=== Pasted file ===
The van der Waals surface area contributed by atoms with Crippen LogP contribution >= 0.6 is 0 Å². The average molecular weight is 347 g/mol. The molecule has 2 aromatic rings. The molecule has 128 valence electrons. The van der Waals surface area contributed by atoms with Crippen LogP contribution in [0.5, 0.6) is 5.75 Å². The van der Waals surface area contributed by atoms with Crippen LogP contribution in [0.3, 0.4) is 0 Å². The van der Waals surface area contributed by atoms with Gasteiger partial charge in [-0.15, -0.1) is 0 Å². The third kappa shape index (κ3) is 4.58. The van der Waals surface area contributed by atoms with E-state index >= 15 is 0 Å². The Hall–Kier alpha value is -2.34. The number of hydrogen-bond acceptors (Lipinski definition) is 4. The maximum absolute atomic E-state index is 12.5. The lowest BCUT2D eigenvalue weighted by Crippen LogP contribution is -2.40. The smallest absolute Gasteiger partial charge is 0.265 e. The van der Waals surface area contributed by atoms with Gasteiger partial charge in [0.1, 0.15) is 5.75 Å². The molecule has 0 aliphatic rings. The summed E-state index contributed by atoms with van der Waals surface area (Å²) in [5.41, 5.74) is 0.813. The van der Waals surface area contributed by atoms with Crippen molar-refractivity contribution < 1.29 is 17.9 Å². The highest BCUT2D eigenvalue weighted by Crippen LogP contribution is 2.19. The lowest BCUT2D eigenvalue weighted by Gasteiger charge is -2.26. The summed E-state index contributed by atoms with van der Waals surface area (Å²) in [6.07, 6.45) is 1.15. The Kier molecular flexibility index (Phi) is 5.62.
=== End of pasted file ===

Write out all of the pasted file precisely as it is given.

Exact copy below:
The van der Waals surface area contributed by atoms with Crippen LogP contribution >= 0.6 is 0 Å². The average molecular weight is 347 g/mol. The molecule has 2 aromatic rings. The molecule has 128 valence electrons. The van der Waals surface area contributed by atoms with Crippen LogP contribution in [0.5, 0.6) is 5.75 Å². The van der Waals surface area contributed by atoms with Crippen LogP contribution in [0.3, 0.4) is 0 Å². The van der Waals surface area contributed by atoms with Gasteiger partial charge in [-0.15, -0.1) is 0 Å². The third kappa shape index (κ3) is 4.58. The van der Waals surface area contributed by atoms with E-state index >= 15 is 0 Å². The Hall–Kier alpha value is -2.34. The number of hydrogen-bond acceptors (Lipinski definition) is 4. The maximum absolute atomic E-state index is 12.5. The lowest BCUT2D eigenvalue weighted by Crippen LogP contribution is -2.40. The smallest absolute Gasteiger partial charge is 0.265 e. The van der Waals surface area contributed by atoms with Gasteiger partial charge in [0.1, 0.15) is 5.75 Å². The molecule has 0 aliphatic rings. The summed E-state index contributed by atoms with van der Waals surface area (Å²) in [5.41, 5.74) is 0.813. The van der Waals surface area contributed by atoms with Crippen molar-refractivity contribution < 1.29 is 17.9 Å². The highest BCUT2D eigenvalue weighted by Crippen LogP contribution is 2.19. The lowest BCUT2D eigenvalue weighted by Gasteiger charge is -2.26. The summed E-state index contributed by atoms with van der Waals surface area (Å²) in [6.07, 6.45) is 1.15. The Kier molecular flexibility index (Phi) is 5.62.